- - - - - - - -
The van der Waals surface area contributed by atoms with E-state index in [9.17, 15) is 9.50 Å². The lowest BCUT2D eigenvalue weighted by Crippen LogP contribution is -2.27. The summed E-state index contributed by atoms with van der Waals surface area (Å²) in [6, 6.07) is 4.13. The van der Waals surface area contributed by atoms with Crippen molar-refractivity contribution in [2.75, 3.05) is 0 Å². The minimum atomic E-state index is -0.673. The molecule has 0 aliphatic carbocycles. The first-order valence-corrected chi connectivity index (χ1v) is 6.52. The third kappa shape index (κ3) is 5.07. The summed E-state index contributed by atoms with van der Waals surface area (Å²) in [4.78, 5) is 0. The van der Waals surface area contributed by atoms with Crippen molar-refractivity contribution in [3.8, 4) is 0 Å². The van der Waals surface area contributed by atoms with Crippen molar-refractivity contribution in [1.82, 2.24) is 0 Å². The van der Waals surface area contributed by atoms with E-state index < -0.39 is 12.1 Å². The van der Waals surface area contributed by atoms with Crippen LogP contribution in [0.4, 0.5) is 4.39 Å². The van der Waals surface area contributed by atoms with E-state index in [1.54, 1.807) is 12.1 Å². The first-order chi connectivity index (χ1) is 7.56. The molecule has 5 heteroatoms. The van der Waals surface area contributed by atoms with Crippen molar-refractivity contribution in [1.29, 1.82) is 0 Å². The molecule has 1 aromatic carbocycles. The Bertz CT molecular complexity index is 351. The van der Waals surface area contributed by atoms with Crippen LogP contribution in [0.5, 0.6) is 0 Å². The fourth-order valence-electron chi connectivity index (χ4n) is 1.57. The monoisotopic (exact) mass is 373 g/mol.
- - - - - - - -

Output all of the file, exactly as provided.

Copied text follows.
The van der Waals surface area contributed by atoms with E-state index in [9.17, 15) is 9.50 Å². The lowest BCUT2D eigenvalue weighted by Crippen LogP contribution is -2.27. The summed E-state index contributed by atoms with van der Waals surface area (Å²) in [6, 6.07) is 4.13. The van der Waals surface area contributed by atoms with Crippen molar-refractivity contribution in [2.75, 3.05) is 0 Å². The minimum atomic E-state index is -0.673. The molecule has 0 aliphatic carbocycles. The first-order valence-corrected chi connectivity index (χ1v) is 6.52. The third kappa shape index (κ3) is 5.07. The summed E-state index contributed by atoms with van der Waals surface area (Å²) in [4.78, 5) is 0. The van der Waals surface area contributed by atoms with Crippen molar-refractivity contribution in [3.8, 4) is 0 Å². The van der Waals surface area contributed by atoms with Crippen molar-refractivity contribution in [1.82, 2.24) is 0 Å². The van der Waals surface area contributed by atoms with E-state index < -0.39 is 12.1 Å². The van der Waals surface area contributed by atoms with Crippen LogP contribution in [0.4, 0.5) is 4.39 Å². The van der Waals surface area contributed by atoms with E-state index in [1.54, 1.807) is 12.1 Å². The first-order chi connectivity index (χ1) is 7.56. The molecule has 5 heteroatoms. The van der Waals surface area contributed by atoms with Crippen molar-refractivity contribution in [1.29, 1.82) is 0 Å². The molecule has 1 aromatic carbocycles. The Bertz CT molecular complexity index is 351. The van der Waals surface area contributed by atoms with Crippen LogP contribution in [0.5, 0.6) is 0 Å². The fourth-order valence-electron chi connectivity index (χ4n) is 1.57. The monoisotopic (exact) mass is 373 g/mol.